Understanding Bundler's setup process
If you work with
Ruby, chances are that you are using
Bundler quite a lot. It’s the de facto solution for
dependency management, and it’s hard to find a project without a
Gemfile. What is not part of the common knowledge,
though, is how it works. More specifically, how does it make your code see just the dependencies that it should see and nothing else?
Let’s look into
Bundler’s code to find out.
The example project
To make it easier to understand what
Bundler is doing, I’ll create a simple
# app.rb require 'sinatra' get '/test' do 'test' end
So far so good. As long as I have
sinatra installed, it should work just fine.
The problem is that we don’t like the idea that everyone that is going to run this code needs to know what the dependencies are (
sinatra in version
so we create a
Gemfile to let
Bundler do that for us:
# Gemfile source "https://rubygems.org" gem "sinatra"
Now anyone that gets this code can just run
bundle install and all the dependencies should be there, right? Well, not so fast.
The hidden dependency
Someday I decide that this
/test route is too boring, and it should now actually returns Metallica’s “The Unforgiven” lyrics. So I just go there and run
gem install vagalume
to get a
gem that does that, and change my code:
require 'sinatra' require 'vagalume' get '/test' do result = Vagalume.find("Metallica", "The Unforgiven") result.song.lyric end
I run the app and everything seems to be working fine. I commit my code.
As soon as someone else tries to run the app, it breaks badly, saying that it
cannot load such file -- vagalume.
What just happened here?
The problem is that, although you have a
Gemfile where you list your dependencies, you didn’t tell
Bundler that your app should see just those
require 'vagalume' is actually checking all the
gems that you have installed in your system, not just the ones listed in the
Gemfile, and that is not good.
Let’s start to fix this. If we go there and add this line in the top of the file:
You should see that the app starts to break with that same error (
cannot load such file -- vagalume (LoadError)), even if you have
vagalume installed. That’s good,
Bundler is now making sure that our code sees just what it should see, that is, the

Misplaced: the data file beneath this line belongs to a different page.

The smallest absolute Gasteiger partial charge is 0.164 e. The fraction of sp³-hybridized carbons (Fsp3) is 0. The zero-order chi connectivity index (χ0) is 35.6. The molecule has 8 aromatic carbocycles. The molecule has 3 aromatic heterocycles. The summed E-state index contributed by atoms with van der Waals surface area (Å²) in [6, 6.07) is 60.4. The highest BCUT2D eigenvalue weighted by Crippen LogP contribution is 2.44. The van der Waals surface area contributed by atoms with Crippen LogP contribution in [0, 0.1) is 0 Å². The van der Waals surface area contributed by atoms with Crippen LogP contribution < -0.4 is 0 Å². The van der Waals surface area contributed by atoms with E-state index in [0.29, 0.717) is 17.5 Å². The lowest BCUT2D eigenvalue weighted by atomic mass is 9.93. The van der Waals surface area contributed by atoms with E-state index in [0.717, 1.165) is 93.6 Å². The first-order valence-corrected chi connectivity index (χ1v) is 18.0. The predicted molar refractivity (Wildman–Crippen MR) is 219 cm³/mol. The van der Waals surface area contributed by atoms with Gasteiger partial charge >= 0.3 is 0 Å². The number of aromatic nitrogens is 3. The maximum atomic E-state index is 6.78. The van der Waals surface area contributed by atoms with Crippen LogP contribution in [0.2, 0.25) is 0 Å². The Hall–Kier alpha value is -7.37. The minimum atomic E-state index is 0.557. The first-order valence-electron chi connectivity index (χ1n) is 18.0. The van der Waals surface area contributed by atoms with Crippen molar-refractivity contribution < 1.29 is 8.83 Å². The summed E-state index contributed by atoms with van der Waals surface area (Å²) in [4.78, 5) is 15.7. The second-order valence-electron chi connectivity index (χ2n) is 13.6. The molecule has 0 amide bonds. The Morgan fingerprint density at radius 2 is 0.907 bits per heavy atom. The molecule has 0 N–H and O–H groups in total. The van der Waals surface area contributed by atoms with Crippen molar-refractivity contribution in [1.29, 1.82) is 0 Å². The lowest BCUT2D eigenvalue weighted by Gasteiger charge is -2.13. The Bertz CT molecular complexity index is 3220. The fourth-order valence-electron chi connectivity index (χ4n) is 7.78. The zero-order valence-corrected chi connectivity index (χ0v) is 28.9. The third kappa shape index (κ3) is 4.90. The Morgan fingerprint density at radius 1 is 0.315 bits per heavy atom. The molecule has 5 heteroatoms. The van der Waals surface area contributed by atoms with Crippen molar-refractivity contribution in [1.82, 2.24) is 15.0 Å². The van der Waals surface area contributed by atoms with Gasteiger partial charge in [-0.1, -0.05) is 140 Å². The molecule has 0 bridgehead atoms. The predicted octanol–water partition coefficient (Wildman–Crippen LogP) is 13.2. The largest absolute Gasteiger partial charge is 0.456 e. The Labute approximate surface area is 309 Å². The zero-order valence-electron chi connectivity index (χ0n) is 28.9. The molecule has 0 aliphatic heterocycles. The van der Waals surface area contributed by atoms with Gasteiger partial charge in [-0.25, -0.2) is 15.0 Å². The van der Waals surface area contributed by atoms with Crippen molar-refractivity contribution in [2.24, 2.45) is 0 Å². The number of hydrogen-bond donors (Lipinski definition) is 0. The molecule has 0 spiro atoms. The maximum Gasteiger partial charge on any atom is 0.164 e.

gems listed in the
Understanding what is happening
To put it shortly, what
Bundler is doing is removing from the
$LOAD_PATH everything that is not defined in the
$LOAD_PATH (or just
the global variable that tells
Ruby where it should look for things that are
required, so if a dependency is not in the
Gemfile, it’s not going to be in the
Ruby has no way to find it.
Show me the code
This is the file that is loaded when we
require 'bundler/setup', and the important thing here is the
Bundler.setup call. This setup first cleans the load path,
and then activates just the
gems that are defined in the
Gemfile, which basically means
adding them to the
And that is also what happens with
This is a good moment to understand what happens when we use
bundle exec to run a command.
Bundler will simply add the value
-rbundler/setup to the environment variable
$RUBYOPT. Here is where it’s done.
This will tell
ruby to require
bundle/setup before running any command, and that will let
Bundler do its magic to the
$LOAD_PATH, as we just checked.
Bundler on Rails
As you probably guessed, when you are working with
Rails you don’t really need to worry about this. There’s no magic,
Rails is just calling the same
bundler/setup for you.
You can check in
config/boot.rb, that is where this is done. Also, in
Rails will call
Bundler.require for you, that is just a convenience that will auto require
all the gems that are in the
$LOAD_PATH so you don’t need to.
You could do the same thing in that simple
sinatra app, and then remove all those
# app.rb require 'bundler/setup' Bundler.require # there is no need to manually require the dependencies # anymore, as we just called Bundler.require # require 'sinatra' # require 'vagalume' get '/test' do result = Vagalume.find("Metallica", "The Unforgiven") result.song.lyric end
As we can see, the mechanism that makes
Bundler work the way it does is not that complex. It’s just changing the
$LOAD_PATH (that is not to say that
Bundler itself is not complex, it actually
does a lot more that what I showed here). Not understanding how it works, though, could make debugging a problem much more painful.
It is worth to take some time to understand at least the basics that make the tools you deal with every day work. It will almost certainly save you some precious time in the future.